University signs deal with GNRD

While developing a relationship with the Church of Scientology in London, the controversial Global Network for Rights and Development (GNRD) has also been active up in the Arctic Circle. It has signed an internship agreement with the world's northernmost university, in Tromsø, Norway.

An announcement on GNRD's website says the agreement was signed by Christine Smith-Simonsen, director of the university's Centre for Peace Studies (CPS), and Ahmad Salem, GNRD's chief public relations manager. It continues:

"This agreement was entered into for the purpose of strengthening the relationship between CPS and GNRD and to provide high calibre CPS graduates with the possibility of getting interesting and relevant work experience in specific human rights and development departments through an internship with GNRD.

"After the signing of this carefully drafted agreement, the GNRD representatives were kindly shown around the faculty and had the opportunity to speak with a current CPS student, who expressed his interest in the internship programme."

In other words, the university's Centre for Peace Studies (which was established with funding from the Norwegian parliament) will be providing GNRD with free labour. There is also talk of joint research projects:

"CPS and GNRD both expressed their enthusiasm and interest in collaborating together and their desire to work on research projects together in the future. The signing of this agreement represents the basis of an important partnership between CPS and GNRD."

GNRD is based in Norway where its founder/president, Loai Deeb, previously ran a fake university from his home in Stavanger (see photograph). The Scandinavian University (as it was known) boasted of having 175 professors and more than 300 lecturers, plus a wide range of courses stretching from engineering and economics to sharia and Islamic Studies. However, documents filed with the Norwegian authorities showed that despite the claims of a large teaching staff it had no employees at all.

The Norwegian education ministry became concerned that potential students could be misled into thinking it was an accredited institution, and in 2010 Deeb's university closed after being threatened with legal action.

The GNRD file 
Read the full story here 

Another senior GNRD figure, Belgian politician Anne-Marie Lizin, has been convicted of electoral malpractice and given a suspended prison sentence along with a five-year ban on holding public office.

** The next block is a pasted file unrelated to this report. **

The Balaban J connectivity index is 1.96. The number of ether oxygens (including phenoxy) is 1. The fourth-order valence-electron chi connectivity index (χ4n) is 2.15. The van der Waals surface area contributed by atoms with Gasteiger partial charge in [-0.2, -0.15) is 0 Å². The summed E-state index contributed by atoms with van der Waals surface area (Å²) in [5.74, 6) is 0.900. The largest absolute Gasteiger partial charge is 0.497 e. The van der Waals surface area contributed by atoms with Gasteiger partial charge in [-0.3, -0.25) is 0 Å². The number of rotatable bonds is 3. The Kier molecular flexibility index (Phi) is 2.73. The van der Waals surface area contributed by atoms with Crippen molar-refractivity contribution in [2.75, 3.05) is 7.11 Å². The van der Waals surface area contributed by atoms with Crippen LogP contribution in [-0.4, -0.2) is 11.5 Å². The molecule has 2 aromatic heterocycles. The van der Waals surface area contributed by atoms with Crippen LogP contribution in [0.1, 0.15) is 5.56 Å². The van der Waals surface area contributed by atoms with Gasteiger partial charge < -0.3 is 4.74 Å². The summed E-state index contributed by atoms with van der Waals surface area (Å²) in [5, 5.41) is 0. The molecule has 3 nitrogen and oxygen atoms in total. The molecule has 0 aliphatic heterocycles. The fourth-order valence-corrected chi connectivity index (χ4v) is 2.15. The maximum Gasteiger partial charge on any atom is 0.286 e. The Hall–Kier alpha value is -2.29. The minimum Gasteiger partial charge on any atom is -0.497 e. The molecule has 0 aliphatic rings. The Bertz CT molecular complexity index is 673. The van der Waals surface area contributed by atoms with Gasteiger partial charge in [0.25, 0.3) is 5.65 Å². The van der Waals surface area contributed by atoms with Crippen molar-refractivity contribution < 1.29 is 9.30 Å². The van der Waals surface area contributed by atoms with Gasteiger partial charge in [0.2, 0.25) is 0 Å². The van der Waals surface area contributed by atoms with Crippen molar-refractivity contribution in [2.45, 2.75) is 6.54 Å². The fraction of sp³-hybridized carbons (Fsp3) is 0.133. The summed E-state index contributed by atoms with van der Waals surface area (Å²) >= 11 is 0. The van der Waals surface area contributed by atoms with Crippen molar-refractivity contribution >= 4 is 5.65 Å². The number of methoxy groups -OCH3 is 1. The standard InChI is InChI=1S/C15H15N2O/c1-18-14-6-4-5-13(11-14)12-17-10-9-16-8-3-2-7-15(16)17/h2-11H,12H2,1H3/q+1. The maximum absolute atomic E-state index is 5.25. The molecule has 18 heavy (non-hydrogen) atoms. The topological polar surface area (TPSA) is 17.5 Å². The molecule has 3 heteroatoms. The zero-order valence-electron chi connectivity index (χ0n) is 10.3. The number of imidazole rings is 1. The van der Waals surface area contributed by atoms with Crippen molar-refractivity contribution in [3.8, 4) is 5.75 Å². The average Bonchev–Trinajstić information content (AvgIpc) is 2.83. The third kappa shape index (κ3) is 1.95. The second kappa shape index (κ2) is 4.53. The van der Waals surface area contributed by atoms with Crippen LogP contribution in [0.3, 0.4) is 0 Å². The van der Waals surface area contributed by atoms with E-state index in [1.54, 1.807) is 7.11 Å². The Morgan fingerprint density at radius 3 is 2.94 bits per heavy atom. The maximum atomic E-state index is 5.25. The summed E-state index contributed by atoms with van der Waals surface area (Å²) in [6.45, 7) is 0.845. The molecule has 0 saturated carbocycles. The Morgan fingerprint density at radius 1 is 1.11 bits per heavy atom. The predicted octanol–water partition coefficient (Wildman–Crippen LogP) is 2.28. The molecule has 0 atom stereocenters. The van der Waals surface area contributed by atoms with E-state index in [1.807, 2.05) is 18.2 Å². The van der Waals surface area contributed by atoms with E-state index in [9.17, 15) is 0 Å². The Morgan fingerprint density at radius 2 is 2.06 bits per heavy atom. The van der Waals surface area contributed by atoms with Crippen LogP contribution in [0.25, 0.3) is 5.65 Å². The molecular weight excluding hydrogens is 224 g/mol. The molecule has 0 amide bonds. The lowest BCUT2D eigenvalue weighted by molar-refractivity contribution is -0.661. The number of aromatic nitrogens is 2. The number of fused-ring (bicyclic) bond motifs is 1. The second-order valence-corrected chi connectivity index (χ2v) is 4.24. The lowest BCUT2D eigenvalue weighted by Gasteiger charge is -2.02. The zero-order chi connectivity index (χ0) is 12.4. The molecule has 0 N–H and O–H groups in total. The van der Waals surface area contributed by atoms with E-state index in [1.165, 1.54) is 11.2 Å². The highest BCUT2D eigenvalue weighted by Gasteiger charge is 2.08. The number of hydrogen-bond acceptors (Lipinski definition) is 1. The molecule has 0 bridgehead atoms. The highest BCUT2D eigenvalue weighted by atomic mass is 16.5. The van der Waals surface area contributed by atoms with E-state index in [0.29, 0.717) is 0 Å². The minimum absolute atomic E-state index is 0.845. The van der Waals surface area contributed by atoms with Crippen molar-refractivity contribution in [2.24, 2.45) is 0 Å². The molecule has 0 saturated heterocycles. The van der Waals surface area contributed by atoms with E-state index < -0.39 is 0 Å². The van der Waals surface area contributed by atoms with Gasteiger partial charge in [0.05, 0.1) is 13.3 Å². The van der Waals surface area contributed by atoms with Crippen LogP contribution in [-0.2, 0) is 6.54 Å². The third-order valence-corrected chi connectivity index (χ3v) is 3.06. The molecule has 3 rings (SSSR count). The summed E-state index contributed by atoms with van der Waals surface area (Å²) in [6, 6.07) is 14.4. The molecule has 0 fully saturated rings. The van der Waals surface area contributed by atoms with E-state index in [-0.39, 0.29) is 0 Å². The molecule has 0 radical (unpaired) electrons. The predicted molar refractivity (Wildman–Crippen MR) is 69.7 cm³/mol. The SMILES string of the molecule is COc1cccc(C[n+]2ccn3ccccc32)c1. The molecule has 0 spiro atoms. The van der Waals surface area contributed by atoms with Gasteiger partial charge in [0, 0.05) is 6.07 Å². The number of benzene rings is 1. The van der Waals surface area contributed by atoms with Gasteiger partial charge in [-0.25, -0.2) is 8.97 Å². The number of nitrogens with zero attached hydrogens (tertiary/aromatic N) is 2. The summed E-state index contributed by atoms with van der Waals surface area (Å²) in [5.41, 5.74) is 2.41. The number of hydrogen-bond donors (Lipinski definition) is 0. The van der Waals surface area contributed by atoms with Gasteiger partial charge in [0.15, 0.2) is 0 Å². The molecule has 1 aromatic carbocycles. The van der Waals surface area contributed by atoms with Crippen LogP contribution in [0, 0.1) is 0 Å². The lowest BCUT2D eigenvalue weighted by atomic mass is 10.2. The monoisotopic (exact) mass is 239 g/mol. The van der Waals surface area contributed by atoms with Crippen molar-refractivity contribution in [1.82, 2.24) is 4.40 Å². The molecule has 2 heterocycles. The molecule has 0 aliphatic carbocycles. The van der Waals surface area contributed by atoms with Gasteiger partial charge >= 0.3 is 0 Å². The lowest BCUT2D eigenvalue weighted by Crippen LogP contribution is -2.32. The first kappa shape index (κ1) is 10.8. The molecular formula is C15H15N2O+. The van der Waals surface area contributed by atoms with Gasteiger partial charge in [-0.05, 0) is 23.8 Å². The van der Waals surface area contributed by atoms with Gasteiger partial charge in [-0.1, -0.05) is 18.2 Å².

GNRD also has links to the United Arab Emirates and adopts an unusually favourable view of human rights practices there.

A very peculiar feature of GNRD is the character of its online supporters, at least some of whom appear to be ardent supporters of the UAE and virulent opponents of Qatar. They have used hundreds of fake Twitter accounts to promote GNRD and also to launch a smear campaign against me after I began investigating GNRD and writing blog posts about it.

Fakery continues

In some cases, efforts have been made to make these fake Twitter accounts look like genuine accounts. One of them, for example, appears to be connected with a project at Columbia University's School of Journalism. But it isn't. The school's real account is here.

The fake account has posted a series of retweets from Loai Deeb's Twitter account, including this one yesterday:

On March 12 the same fake account also retweeted a video from the smear campaign against me:

I described the video in a previous blog post.

Apart from general harasssment, such as trying to hack my online accounts and creating a fake Facebook profile using my name, the campaign has mostly focused on making fictitious sexual allegations and falsely claiming that I am paid by the government of Qatar. 

An item posted in several places on Facebook yesterday (and since deleted by Facebook's moderators) made the bizarre claim that I had been paid by Qatar for a blog post in 2011 headed "Royal charity fights homosexuality in Qatar". This was cited as evidence of my "support" for Qatar when in fact it criticised Sheikha Moza bint Nasser, the emir's wife.

Part of my blog post said:

"I began to have doubts about Sheikha Moza's enlightenment a few years ago, when she hosted a conference in Qatar which brought together some of the world's most reactionary religious elements – Mormons and Catholics as well as Muslims – to 'defend the family'. The family is in peril, she warned in her opening speech, because of attempts to 'redefine the concept of family in a manner contrary to religious precepts'.

"Now, another of the Sheikha's more dubious charitable enterprises has come to light. It's al-Aween, which she established as Qatar's first centre to combat 'deviation from acceptable social behaviour' and 'provide specialised treatment for all kinds of behavioural deviation that require thorough intervention and treatment by specialists'.

"Alongside violence, bullying and drug abuse, al-Aween also applies its specialised 'intervention and treatment' to 'internet addiction' and homosexuality."

The blog post went on to talk about al-Aween's strange ideas for dealing with homosexuality and other supposed "problems" in Qatar such as men with long hair and girls who wear trousers.

What I can't understand is how anyone might imagine the Qatari government would want me to write that, let alone pay me for doing so.

Posted by Brian Whitaker
Wednesday, 18 March 2015